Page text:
Format

Send to

Choose Destination
Antonie Van Leeuwenhoek. 2005 Aug;88(2):87-102.

Arcanobacterium pyogenes: molecular pathogenesis of an animal opportunist.

Author information

1
Department of Veterinary Science and Microbiology, University of Arizona, 1117 East Lowell Street, Tucson, AZ 85721, USA. jost@u.arizona.edu

Abstract

Arcanobacterium pyogenes is a commensal and an opportunistic pathogen of economically important livestock, causing diseases as diverse as mastitis, liver abscessation and pneumonia. This organism possesses a number of virulence factors that contribute to its pathogenic potential. A. pyogenes expresses a cholesterol-dependent cytolysin, pyolysin, which is a haemolysin and is cytolytic for immune cells, including macrophages. Expression of pyolysin is required for virulence and this molecule is the most promising vaccine candidate identified to date. A. pyogenes also possesses a number of adherence mechanisms, including two neuraminidases, the action of which are required for full adhesion to epithelial cells, and several extracellular matrix-binding proteins, including a collagen-binding protein, which may be required for adhesion to collagen-rich tissue. A. pyogenes also expresses fimbriae, which are similar to the type 2 fimbriae of Actinomyces naeslundii, and forms biofilms. However, the role of these factors in the pathogenesis of A. pyogenes infections remains to be elucidated. A. pyogenes also invades and survives within epithelial cells and can survive within J774A.1 macrophages for up to 72 h, suggesting an important role for A. pyogenes interaction with host cells during pathogenesis. The two component regulatory system, PloSR, up-regulates pyolysin expression and biofilm formation but down-regulates expression of proteases, suggesting that it may act as a global regulator of A. pyogenes virulence. A. pyogenes is a versatile pathogen, with an arsenal of virulence determinants. However, most aspects of the pathogenesis of infection caused by this important opportunistic pathogen remain poorly characterized.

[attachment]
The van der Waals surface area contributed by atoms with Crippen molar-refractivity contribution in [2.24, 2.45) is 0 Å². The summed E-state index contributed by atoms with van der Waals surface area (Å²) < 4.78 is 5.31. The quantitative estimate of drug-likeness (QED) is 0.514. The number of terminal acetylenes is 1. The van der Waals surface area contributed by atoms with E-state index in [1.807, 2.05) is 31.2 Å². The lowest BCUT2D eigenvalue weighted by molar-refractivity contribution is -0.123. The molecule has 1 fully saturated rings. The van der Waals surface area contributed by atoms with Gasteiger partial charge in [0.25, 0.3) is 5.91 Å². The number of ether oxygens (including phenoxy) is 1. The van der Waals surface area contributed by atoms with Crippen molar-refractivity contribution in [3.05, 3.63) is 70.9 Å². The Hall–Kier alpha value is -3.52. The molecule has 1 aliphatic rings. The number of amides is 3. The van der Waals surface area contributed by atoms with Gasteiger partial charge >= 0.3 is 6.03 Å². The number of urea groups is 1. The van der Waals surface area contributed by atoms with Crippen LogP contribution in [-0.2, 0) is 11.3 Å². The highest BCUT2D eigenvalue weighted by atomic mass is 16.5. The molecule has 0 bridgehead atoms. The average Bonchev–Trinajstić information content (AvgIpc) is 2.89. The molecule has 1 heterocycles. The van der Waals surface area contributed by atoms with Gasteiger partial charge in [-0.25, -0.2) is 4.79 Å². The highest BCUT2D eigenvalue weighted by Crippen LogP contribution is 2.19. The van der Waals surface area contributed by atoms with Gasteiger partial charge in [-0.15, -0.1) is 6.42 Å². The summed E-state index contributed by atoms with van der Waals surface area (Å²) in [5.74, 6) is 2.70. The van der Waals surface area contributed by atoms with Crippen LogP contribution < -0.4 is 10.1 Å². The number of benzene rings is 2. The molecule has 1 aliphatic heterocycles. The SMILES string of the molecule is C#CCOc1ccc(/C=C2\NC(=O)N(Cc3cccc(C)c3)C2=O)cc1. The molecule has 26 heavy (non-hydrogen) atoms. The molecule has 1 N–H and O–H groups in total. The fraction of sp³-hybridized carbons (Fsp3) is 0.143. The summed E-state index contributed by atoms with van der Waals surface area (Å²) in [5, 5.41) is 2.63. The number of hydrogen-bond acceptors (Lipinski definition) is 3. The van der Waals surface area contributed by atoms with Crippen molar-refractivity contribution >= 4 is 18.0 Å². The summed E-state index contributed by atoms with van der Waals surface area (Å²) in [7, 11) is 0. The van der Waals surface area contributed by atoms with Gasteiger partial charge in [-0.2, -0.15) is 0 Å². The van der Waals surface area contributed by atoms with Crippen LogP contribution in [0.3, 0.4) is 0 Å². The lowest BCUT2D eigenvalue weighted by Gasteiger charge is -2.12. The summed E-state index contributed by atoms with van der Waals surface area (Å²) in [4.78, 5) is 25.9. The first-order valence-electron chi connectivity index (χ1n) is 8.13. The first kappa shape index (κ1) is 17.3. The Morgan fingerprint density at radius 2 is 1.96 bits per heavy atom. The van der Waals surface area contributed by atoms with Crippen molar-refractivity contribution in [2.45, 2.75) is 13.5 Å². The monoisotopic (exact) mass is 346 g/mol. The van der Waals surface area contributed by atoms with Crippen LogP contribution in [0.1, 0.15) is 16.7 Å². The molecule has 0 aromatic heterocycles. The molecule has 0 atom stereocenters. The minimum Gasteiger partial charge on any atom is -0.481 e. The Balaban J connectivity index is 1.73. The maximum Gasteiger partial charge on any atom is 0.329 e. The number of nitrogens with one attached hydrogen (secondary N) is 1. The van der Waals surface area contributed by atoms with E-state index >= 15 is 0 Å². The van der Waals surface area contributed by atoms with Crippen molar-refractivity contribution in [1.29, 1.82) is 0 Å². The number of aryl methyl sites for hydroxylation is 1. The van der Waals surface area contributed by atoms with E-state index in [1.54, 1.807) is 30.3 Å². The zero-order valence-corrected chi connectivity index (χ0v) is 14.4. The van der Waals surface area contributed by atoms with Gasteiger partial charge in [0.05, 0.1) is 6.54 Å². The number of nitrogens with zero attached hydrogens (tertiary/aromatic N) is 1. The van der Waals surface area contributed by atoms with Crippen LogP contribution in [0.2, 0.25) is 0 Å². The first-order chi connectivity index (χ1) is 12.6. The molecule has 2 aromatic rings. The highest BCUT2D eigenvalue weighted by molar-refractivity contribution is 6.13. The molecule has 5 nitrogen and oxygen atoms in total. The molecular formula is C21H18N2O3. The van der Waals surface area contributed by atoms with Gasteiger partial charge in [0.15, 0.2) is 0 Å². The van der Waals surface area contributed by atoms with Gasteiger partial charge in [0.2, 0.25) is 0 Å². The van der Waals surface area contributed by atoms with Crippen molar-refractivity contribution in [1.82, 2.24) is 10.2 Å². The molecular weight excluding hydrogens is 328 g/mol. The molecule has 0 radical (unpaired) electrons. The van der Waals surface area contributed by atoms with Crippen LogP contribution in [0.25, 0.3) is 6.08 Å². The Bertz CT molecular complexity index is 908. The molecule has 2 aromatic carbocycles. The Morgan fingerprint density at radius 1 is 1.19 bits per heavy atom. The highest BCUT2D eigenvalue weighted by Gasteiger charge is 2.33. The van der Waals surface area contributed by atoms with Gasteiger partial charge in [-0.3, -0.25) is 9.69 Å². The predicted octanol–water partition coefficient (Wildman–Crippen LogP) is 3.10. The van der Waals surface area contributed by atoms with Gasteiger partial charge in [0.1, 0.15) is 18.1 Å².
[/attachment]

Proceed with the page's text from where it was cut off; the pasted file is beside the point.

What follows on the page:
PMID:
16096685
DOI:
10.1007/s10482-005-2316-5
[Indexed for MEDLINE]

Supplemental Content

Full text links

Icon for Springer
Loading ...
Support Center